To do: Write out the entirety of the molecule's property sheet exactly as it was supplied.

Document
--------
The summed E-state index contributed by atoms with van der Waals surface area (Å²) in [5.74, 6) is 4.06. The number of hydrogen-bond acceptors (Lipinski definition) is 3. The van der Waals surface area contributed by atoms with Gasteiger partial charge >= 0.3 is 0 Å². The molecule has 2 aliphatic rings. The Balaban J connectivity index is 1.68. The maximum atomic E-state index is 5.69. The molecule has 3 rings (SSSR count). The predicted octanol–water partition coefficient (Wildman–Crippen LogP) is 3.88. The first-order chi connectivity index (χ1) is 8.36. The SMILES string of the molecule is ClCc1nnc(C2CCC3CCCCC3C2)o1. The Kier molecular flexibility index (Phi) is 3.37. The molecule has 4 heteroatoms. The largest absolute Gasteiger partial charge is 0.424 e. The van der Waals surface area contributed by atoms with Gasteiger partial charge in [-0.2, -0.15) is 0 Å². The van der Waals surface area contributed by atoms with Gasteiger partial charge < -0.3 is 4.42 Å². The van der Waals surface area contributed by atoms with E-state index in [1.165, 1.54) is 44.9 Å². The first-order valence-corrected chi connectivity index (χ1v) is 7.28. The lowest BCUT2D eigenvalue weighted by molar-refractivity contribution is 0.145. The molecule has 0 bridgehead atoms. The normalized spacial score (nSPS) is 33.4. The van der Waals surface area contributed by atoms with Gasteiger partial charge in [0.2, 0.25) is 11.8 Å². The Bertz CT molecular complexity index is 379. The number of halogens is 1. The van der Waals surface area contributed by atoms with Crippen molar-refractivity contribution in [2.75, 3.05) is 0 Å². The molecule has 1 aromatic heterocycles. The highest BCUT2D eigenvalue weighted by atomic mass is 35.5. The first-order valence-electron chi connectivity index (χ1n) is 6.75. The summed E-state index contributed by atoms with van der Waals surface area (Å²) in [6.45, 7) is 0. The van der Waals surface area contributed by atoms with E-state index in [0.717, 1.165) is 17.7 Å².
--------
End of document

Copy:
The summed E-state index contributed by atoms with van der Waals surface area (Å²) in [5.74, 6) is 4.06. The number of hydrogen-bond acceptors (Lipinski definition) is 3. The van der Waals surface area contributed by atoms with Gasteiger partial charge >= 0.3 is 0 Å². The molecule has 2 aliphatic rings. The Balaban J connectivity index is 1.68. The maximum atomic E-state index is 5.69. The molecule has 3 rings (SSSR count). The predicted octanol–water partition coefficient (Wildman–Crippen LogP) is 3.88. The first-order chi connectivity index (χ1) is 8.36. The SMILES string of the molecule is ClCc1nnc(C2CCC3CCCCC3C2)o1. The Kier molecular flexibility index (Phi) is 3.37. The molecule has 4 heteroatoms. The largest absolute Gasteiger partial charge is 0.424 e. The van der Waals surface area contributed by atoms with Gasteiger partial charge in [-0.2, -0.15) is 0 Å². The van der Waals surface area contributed by atoms with Gasteiger partial charge < -0.3 is 4.42 Å². The van der Waals surface area contributed by atoms with E-state index in [1.165, 1.54) is 44.9 Å². The first-order valence-corrected chi connectivity index (χ1v) is 7.28. The lowest BCUT2D eigenvalue weighted by molar-refractivity contribution is 0.145. The molecule has 0 bridgehead atoms. The normalized spacial score (nSPS) is 33.4. The van der Waals surface area contributed by atoms with Gasteiger partial charge in [0.2, 0.25) is 11.8 Å². The Bertz CT molecular complexity index is 379. The number of halogens is 1. The van der Waals surface area contributed by atoms with Crippen molar-refractivity contribution in [2.75, 3.05) is 0 Å². The molecule has 1 aromatic heterocycles. The highest BCUT2D eigenvalue weighted by atomic mass is 35.5. The first-order valence-electron chi connectivity index (χ1n) is 6.75. The summed E-state index contributed by atoms with van der Waals surface area (Å²) in [6.45, 7) is 0. The van der Waals surface area contributed by atoms with E-state index in [0.717, 1.165) is 17.7 Å².